Preserving the Works of Joseph Schillinger

The Rhythmicon Reimagined Subharmonicon


Moog Music has reimagined two early classic electronic instruments. One of these classics is the Rhythmicon, which was the first drum machine.

JS Rhythmicon

“Cowell wanted an instrument that would play compositions involving multiple rhythmic patterns, which are impossible for one person to perform simultaneously on an acoustic keyboard or percussion instruments. The invention, completed by Theremin in 1931, can produce up to sixteen different rhythms—a periodic base rhythm on a selected fundamental pitch and fifteen progressively more rapid rhythms, each associated with one of the ascending notes of the fundamental pitch’s overtone series. Like the overtone series itself, the rhythms follow an arithmetic progression, so that for every single beat of the fundamental, the first overtone (if played) beats twice, the second overtone beats three times, and so forth. Each of the sixteen rhythms can be produced individually or in any combination. A seventeenth key permits optional syncopation. The instrument produces its percussion-like sound using a system, proposed by Cowell, that involves light being passed through radially indexed holes in a series of spinning “cogwheel” discs before arriving at electric photoreceptors.”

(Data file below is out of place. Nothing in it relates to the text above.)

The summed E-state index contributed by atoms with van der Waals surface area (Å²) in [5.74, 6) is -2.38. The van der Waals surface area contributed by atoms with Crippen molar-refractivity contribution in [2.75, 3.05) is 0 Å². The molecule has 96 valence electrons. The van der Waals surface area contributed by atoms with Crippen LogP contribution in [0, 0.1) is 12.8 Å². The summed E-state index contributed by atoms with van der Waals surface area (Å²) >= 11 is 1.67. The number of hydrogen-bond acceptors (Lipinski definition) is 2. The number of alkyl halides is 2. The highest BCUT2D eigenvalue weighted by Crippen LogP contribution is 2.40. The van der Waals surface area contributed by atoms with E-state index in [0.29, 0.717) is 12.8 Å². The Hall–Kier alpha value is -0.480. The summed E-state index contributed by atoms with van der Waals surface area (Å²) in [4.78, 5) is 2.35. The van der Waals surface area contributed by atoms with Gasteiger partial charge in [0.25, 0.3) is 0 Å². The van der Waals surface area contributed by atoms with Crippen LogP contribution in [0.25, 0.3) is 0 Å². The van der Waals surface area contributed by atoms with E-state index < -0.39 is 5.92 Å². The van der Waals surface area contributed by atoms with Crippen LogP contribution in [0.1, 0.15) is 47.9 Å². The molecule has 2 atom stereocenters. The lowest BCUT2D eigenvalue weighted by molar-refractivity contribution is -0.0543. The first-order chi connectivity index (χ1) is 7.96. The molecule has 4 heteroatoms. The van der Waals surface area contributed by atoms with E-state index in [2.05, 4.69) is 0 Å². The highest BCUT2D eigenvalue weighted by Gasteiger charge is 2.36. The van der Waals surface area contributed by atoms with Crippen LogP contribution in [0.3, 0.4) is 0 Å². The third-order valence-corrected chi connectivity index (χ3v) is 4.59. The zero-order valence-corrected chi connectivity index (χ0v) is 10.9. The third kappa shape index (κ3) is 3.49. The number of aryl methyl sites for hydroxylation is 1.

Wikipedia May 10, 2020

Moog Music has combined the original concept of the Rhythmicon and added a sound generator that is a reimagination of the Telharmonium.


“The Telharmonium (also known as the Dynamophone) was an early electrical organ, developed by Thaddeus Cahill circa 1896 and patented in 1897.[1][2][3] The electrical signal from the Telharmonium was transmitted over wires; it was heard on the receiving end by means of “horn” speaker.

Like the later Hammond organ, the Telharmonium used tonewheels to generate musical sounds as electrical signals by additive synthesis.It is considered to be the first electromechanical musical instrument.”

Wikipedia May 20, 2020

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